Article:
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Aortic stenosis and aortic regurgitation

Video transcript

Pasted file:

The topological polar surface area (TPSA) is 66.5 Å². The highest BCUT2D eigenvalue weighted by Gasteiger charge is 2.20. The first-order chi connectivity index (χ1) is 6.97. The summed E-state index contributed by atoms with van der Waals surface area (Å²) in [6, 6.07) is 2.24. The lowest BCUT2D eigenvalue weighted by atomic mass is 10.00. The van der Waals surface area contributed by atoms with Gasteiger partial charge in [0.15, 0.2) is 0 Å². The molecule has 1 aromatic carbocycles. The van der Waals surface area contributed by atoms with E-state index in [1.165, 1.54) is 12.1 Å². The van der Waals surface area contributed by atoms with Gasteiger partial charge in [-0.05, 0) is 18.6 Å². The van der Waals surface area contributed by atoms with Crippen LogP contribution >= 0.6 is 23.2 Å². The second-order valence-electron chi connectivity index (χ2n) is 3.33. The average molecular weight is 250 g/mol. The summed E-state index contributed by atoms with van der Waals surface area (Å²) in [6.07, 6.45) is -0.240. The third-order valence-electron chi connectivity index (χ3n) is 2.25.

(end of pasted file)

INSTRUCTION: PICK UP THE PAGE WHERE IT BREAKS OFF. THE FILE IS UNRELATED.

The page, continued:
- [Voiceover] Here we actually see the LV, or left ventricle, contacting into the aorta, and the red arrow's looking at the aortic valve, which is actually not opening very much if you can see that. So this is aortic stenosis. What is aortic stenosis? Very basically, it's having a tight aortic valve so not enough blood can get through. You'll see our label here, the LV, the left ventricle, and then I'll label the aorta here. Blood normally flows from the LV through the aortic valve into the aorta, and then supplies the rest of the body. So, to take you through the progression of blood flow, you have blood that returns to the left atrium from the lungs, goes into the left ventricle through the mitral valve, leaves through the aorta, and then goes and oxygenates tissue in the rest of the body. Now, if it can't get from the left ventricle to the aorta due to something such as aortic stenosis, then you're going to have blood backed up in the left ventricle, and you're going to have problems profusing, or supplying, enough blood and enough oxygen to the rest of the body's tissues. Let's talk about some of the major causes of aortic stenosis. The first thing we want to talk about is having a bicuspid aortic valve. This a congenital condition, meaning you're born with it, and this means that you only have two cusps to the aortic valve. Let's demonstrate this here. Normally, the aortic valve has three cusps. I'm going to label those one, two and three. But a certain portion of the population actually has a congenital bicuspid aortic valve, only having one and two cusps. The reason why a bicuspid aortic valve is more likely to get aortic stenosis or is more likely to become stenotic, is because you actually have two cusps doing the work of three, and so these bicuspid valves actually get damaged quicker and can become calcified over time, and are thus more likely to become stenotic and more likely to do so at an earlier age. Another cause of aortic stenosis is age-related calcification. As you get older, the valve actually calcifies and gets hardened, and can actually obstruct, or stop, the valves from opening all the way and causing a stenosis. The risk factors for having calcification of the aortic valve are very similar to the process of coronary artery disease. So when we talk about risk factors for this, we talk about things such as smoking, high blood pressure, or hypertension, hyperlipidemia, or high cholesterol, and diabetes mellitus. Another cause of aortic stenosis could be rheumatic fever. Generally, the mitral valve is more commonly affected, but the disease process of rheumatic fever and rheumatic heart disease can actually affect the aortic valve as well. The way that you can remember the signs and symptoms of aortic stenosis is with the acronym SAD. S stands for syncope, meaning fainting. A stands for angina, which is a type of chest pain. And dyspnea, meaning shortness of breath. Other things that you can look for are things like pulsus parvus et tardus. Now, this sounds kind of funny and kind of weird, but all it means is that you have a small or weak pulse, parvus meaning small, and tardus meaning like tardy, slow. So it's a small or weak pulse that is slow to rise, because if you think of blood coming out of a very tight valve, you're not going to have the normal rise in pressure that you normally do, that you feel when you're feeling someone's pulse. Another thing that may occur is LVH, or left ventricular hypertrophy. What you can do on physical exam is you can actually palpate what's called the PMI, or the point of maximal impulse. This should normally be in the fifth intercostal space in the midclavicular line, so similar to what we call the mitral area when you're auscultating, or listening with a stethoscope. In people with LVH, this PMI can actually move medially, or towards the sternum, and that would be a sign of left ventricular hypertrophy, meaning the muscle has kind of gotten thicker. Another thing that you can see in aortic stenosis is MAHA, or microangiopathic hemolytic anemia. What happens here is that red blood cells actually get sheared as they go across the really tight valve, and so the cells are actually broken apart and you can get an anemia that shows red blood cells that have kind of been broken apart, and that's due to the aortic stenosis. Finally, you get a systolic ejection murmur on auscultation, and this systolic ejection murmur is best heard in the aortic area, or the right upper sternal border, and that may or may not have an ejection sound as the valve pops open. So, to explain the angina real quick, angina is basically chest pain that is related to ischemia, or lack of oxygen. There are kind of two good reasons why you get angina in someone who has aortic stenosis. Someone may have pre-existing coronary artery disease or they may have left ventricular hypertrophy. With coronary artery disease, we'll draw an artery here, or a coronary artery, one of the arteries that supplies the heart. Here in this orange we'll draw a plaque that's kind of pushing into the lumen, or the inside of the artery, where the blood flows. If we say that this plaque is occluding, or blocking, 65% of the artery, when someone has aortic stenosis and can't get enough blood out, this blockage that is actually 65% may feel like a 75% blockage and cause chest pain to become apparent or cause more chest pain. In someone with left ventricular hypertrophy, this is when the heart becomes more muscular, and so you have increased muscle mass and you have an increased oxygen demand from the tissue. If you have an increased oxygen demand and you can't meet that demand because you have aortic stenosis, you can get chest pain. Now, let's talk about the opposite of aortic stenosis, and that'll be aortic regurgitation. What you can see here is I've labeled the aorta for you and the left ventricle, and what the arrow's pointing to is actually regurgitation of blood flow. You can see that part of the valve is actually kind of just flopping there from all this blood coming back into the left ventricle. That's aortic regurgitation. This is kind of a floppy aortic valve. Here we'll label the LV, the left ventricle, the LA, the left atrium, the aorta, and you'll see that normally the blood goes out of the aorta into the rest of the body like we showed before. But in the case of aortic regurgitation, when the heart is supposed to be relaxing and filling with blood from the atrium, the blood can actually come back through the aortic valve and into the left ventricle, when really that valve should be shut and not letting any blood back. So the flow of blood would be normally from the left atrium to the left ventricle, and then out of the aortic valve to the aorta and to the rest of the body. But here, blood is actually coming back from the aorta into the left ventricle through the regurgitant aortic valve. Let's talk about some causes of aortic regurgitation. One way that this occurs is when you get a widening, or aneurysmal change. An aneurysm is really just a ballooning or an out-pouching of a vessel, so widening or aneurysmal change of the aortic annulus. The annulus is really just a ring of fibrous tissue that surrounds the aortic valve. Any time that becomes widened, the valve area becomes widened and the valve can't close as well. This happens in conditions such as tertiary syphilis, or some of the connective tissue disorders such as Marfan Syndrome and ‎Ehlers-Danlos, which are both disorders relating to collagen, which is a connective tissue protein in the body used for structural support of blood vessels and other things. Another reason that this can occur, aortic regurgitation, is due to endocarditis. You can get an infection of the valve that can lead to the formation of a vegetation and this big ball of platelets and bacteria that can actually stop a valve from closing effectively. Finally, rheumatic fever. As we've already seen, rheumatic fever normally affects the mitral valve, but it can easily affect the aortic valve as well. Let's talk about some signs and symptoms of aortic regurgitation. Patients may experience fatigue. This is because all the blood that's being pumped out to the aorta is not exactly staying there. Some of it may come back into the heart. They may have syncope for similar reasons. Shortness of breath and palpitations. Other things that you may want to look for on physical exam or when you take a blood pressure would be something called wide pulse pressure. The pulse pressure, let me just define that for you. The pulse pressure is the difference between the systolic blood pressure, SBP, and the diastolic blood pressure, DBP. Let's go ahead and draw this for a second. Here you're going to see the aorta, and then we'll make the valve, an open valve, an open aortic valve, in white. When blood comes through, this is at a systolic pressure of 120 millimeters of mercury. That's the blood getting ejected from the heart. Now, when the heart goes to relax and the valve closes as a result of the elastic recoil of the aorta against a closed valve, the pressure in the system actually stays pretty high, around 80 millimeters of mercury. A normal systolic over diastolic blood pressure would be something like 120 millimeters of mercury over 80 millimeters of mercury. If this aortic valve was regurgitant, and a lot of blood backed through, you wouldn't be able to maintain that normal pressure of about 80, which is due to the elasticity and recoil of the aorta on a closed aortic valve, but now you would have something like about 50, because that blood would be flowing back through that aortic valve. In addition, because more blood is flowing back into the left ventricle, this actually increases what's called the pre-load, or how much blood that ventricle is filled with. Then due to something called Frank–Starling's law, or Frank–Starling's curve, if you have increased pre-load, the heart actually contracts harder and better to put out all of that blood that it's receiving, and so that systolic blood pressure will actually increase. So if you have an increase in pre-load, you're no longer going to have that 120 millimeters of mercury, but now maybe 140 millimeters of mercury. So you went from a pressure of, let's say, 120/80 to about 140/50, which is going to increase your pulse pressure. Another thing that you may notice on physical exam is left ventricular dilatation, and this can be recognized through a couple of different things. You can see this on echocardiography or you can have an S3, an extra heart sound, which signifies volume overload. The blood is getting too much volume back from the aorta when it's not supposed to. This may also displace the point of maximal impulse. When we talked about left ventricular hypertrophy earlier, the PMI would actually move medially towards the sternum, but in a case where the heart is volume overloaded, it will actually move laterally, and possibly inferiorly. An aortic regurgitation can be heard on auscultation as an early diastolic murmur along the left sternal border.